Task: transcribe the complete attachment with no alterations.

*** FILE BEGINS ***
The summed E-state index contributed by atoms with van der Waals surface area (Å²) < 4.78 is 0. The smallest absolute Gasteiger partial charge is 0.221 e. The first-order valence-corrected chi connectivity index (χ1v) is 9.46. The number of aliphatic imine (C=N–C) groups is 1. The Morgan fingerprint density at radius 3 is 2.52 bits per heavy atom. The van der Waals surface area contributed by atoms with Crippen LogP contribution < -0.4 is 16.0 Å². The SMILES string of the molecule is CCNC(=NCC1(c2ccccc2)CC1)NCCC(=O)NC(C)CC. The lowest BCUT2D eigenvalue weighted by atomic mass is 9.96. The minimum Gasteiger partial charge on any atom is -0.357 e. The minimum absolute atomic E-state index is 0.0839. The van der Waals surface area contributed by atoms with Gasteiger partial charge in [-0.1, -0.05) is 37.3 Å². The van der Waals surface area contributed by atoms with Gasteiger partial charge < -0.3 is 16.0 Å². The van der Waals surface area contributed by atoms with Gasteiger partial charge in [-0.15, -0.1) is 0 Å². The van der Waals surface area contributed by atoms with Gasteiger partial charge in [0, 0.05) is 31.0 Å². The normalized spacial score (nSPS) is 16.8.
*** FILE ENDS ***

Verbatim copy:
The summed E-state index contributed by atoms with van der Waals surface area (Å²) < 4.78 is 0. The smallest absolute Gasteiger partial charge is 0.221 e. The first-order valence-corrected chi connectivity index (χ1v) is 9.46. The number of aliphatic imine (C=N–C) groups is 1. The Morgan fingerprint density at radius 3 is 2.52 bits per heavy atom. The van der Waals surface area contributed by atoms with Crippen LogP contribution < -0.4 is 16.0 Å². The SMILES string of the molecule is CCNC(=NCC1(c2ccccc2)CC1)NCCC(=O)NC(C)CC. The lowest BCUT2D eigenvalue weighted by atomic mass is 9.96. The minimum Gasteiger partial charge on any atom is -0.357 e. The minimum absolute atomic E-state index is 0.0839. The van der Waals surface area contributed by atoms with Gasteiger partial charge in [-0.1, -0.05) is 37.3 Å². The van der Waals surface area contributed by atoms with Gasteiger partial charge < -0.3 is 16.0 Å². The van der Waals surface area contributed by atoms with Gasteiger partial charge in [-0.15, -0.1) is 0 Å². The van der Waals surface area contributed by atoms with Gasteiger partial charge in [0, 0.05) is 31.0 Å². The normalized spacial score (nSPS) is 16.8.